In 1991, Frank Zappa was chosen to be one of four featured composers at the Frankfurt Festival in Europe. Among those composers were American John Cage, German Karlheinz Stockhausen, and Russian Alexander Knaifel. Even though Zappa was fighting prostate cancer, he accepted Ensemble Modern’s (a German chamber ensemble) request to perform his music and invited them to LA to rehearse. Content with their performance and successful first impressions led to Zappa’s friendships with the musicians.

Several strings of shows lined up from September 17th-28th for the ensemble but Frank Zappa was only able to attend two dates. His cancer was spreading at a high rate and it became very painful for him exist, much less to enjoy a public performance. Despite the disease’s efforts, Zappa was able to conduct several pieces to which he received a twenty minute standing ovation. These events were his last public performances before passing away and the recordings were published on The Yellow Shark – Frank’s last release in his lifetime.

The Yellow Shark Full Performance (Live) – SOURCE

The world lost Frank Vincent Zappa on Saturday December 4th, 1993 just a few weeks before turning fifty three years old and only two days after the release of The Yellow Shark. It’s almost as if he was holding out to put out just one more record before leaving us. Even the cover shows a man turning back towards the camera ready to say “goodbye, but just wait… I’ve got one more for ya.”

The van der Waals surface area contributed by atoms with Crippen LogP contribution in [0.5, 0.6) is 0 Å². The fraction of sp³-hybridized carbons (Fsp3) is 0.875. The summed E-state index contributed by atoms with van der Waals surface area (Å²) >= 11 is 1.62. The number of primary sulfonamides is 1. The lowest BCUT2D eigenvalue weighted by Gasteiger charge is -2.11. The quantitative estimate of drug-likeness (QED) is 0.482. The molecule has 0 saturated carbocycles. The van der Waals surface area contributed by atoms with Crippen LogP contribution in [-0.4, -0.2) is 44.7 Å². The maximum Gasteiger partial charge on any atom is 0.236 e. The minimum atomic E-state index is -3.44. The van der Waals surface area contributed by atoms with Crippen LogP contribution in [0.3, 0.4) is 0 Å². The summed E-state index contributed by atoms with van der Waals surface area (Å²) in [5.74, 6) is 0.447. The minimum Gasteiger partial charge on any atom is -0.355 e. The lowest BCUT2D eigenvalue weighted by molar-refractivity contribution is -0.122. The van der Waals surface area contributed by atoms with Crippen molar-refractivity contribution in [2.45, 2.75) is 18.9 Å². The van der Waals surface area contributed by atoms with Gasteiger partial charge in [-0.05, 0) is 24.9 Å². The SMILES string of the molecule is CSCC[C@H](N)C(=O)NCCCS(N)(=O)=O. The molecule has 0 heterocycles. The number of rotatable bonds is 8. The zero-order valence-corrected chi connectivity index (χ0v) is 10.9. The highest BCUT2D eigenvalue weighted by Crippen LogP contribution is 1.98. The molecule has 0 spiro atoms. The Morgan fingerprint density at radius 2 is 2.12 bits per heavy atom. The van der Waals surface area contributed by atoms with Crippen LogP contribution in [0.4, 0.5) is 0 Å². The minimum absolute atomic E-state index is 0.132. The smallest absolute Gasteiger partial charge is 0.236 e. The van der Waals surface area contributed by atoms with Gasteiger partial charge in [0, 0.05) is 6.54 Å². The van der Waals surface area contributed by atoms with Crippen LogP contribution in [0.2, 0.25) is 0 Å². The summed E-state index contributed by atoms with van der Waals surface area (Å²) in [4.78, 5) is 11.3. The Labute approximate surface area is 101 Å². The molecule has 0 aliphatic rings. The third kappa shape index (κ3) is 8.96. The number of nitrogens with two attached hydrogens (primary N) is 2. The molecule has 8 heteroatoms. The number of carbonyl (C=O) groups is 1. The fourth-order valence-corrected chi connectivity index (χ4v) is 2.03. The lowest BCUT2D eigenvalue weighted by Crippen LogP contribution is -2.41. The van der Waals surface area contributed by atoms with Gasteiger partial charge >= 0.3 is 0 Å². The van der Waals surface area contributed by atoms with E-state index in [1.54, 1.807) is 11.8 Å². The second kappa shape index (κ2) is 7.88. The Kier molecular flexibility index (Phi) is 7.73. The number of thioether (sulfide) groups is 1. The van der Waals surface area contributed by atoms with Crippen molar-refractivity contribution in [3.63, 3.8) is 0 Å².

Without deviation from the norm, progress is not possible

-Frank Zappa

Frank Zappa released sixty-two records during his lifetime. Six-tee-two. That does not include singles, compilations, box sets, or any of his session work. Another note worth mentioning is he had so much unreleased music that fifty seven full length records of original tunes have been posthumously released by the Zappa Family Trust.

Twenty-eight years later, it’s a Saturday on December 4th, 2021 and Frank’s music is not forgotten. The first Zappa record I ever heard was Joe’s Garage where songs like “Stick It Out,” “Watermelon in Easter Hay,” and the title track stuck out to me. Frank’s playing style, compositions, and prolific discography made a huge impact on myself and those I’ve collaborated with.